In the next place, it is noticeable that the supporters of these schemes are, for the most part men from Pennsyl. vania, or New Jersey. This is probably due to the follow. ing facts. Pennsylvania was one of the most populous colonies, the nearest to the Ohio, and was by her charter limited on the west. The inhabitants of most of the colonies could find desirable lands without going outside of what they considered their legal limits. The Hazard scheme was evidently Presbyterian in its conception and its support, and so Hazard would naturally get a large following from Pres. byterian New Jersey.'

Dr. Franklin's unwavering interest in new colonies doubtless had some effect on Pennsylvanians, and without doubt strongly influenced his son, Governor William Frank. lin of New Jersey; where also Thomas Pownall was Lieutenant Governor at the time of the Albany Congress. To these facts should be added the information and interests of the Pennsylvania Indian traders, such as the firm of Baynton, Wharton and Morgan.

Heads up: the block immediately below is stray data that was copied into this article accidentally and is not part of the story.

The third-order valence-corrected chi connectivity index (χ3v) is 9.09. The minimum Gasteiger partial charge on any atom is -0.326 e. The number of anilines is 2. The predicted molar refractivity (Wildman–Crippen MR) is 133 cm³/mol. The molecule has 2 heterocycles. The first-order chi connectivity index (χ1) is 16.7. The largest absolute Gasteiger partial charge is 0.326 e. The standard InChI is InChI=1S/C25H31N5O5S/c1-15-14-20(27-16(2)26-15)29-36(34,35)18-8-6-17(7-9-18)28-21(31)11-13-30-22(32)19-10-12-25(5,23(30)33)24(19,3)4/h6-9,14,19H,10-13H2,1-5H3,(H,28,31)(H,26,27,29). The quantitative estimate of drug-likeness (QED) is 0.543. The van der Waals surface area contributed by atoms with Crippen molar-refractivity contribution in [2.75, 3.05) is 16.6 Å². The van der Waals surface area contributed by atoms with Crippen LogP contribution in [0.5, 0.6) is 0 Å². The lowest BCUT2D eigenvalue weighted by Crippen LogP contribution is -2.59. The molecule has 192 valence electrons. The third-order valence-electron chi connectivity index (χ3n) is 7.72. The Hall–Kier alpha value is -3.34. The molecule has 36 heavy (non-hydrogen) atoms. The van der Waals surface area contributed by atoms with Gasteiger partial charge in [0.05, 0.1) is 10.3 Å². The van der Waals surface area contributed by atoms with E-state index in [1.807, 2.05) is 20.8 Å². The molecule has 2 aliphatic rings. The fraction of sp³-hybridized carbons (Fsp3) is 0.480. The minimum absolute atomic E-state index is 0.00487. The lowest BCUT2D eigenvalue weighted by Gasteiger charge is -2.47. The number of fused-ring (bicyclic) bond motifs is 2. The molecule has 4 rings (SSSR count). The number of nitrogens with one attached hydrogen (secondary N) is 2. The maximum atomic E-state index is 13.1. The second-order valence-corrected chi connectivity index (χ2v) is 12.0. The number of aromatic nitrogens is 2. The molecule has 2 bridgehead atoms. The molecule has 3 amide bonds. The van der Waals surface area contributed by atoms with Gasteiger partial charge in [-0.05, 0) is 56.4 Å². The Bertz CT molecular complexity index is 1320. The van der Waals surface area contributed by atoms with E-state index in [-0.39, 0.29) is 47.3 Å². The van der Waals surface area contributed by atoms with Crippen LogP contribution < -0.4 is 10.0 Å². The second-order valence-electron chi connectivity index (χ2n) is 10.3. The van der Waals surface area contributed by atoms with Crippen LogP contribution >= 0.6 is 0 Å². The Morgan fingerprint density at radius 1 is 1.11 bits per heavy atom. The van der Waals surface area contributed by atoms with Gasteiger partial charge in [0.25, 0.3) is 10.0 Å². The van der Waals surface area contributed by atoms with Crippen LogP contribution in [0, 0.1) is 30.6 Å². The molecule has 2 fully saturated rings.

1 Hazard argued that only Presbyterians can, and are willing to colonize. 4 Am. Arch. 1 Documents Relative to the Colonial History of N. Y., VIII., 253. Also Fernow's Ohio Valley in Colonial Days, p. 276. George Washington declared in November, 1773, that Virginia had a right to the lands beyond the western boundary of the new colony' both by charter and by sale of the Six Nations, thus virtually conceding the better right of the Vandalia Company to the lands that had been as yet merely bargained for. Washington to Gov. Dunmore, Writings (Ford) II., 396. Washington evidently thought the King's Proclamation of 1763 did not interfere with Virginia's territorial extent.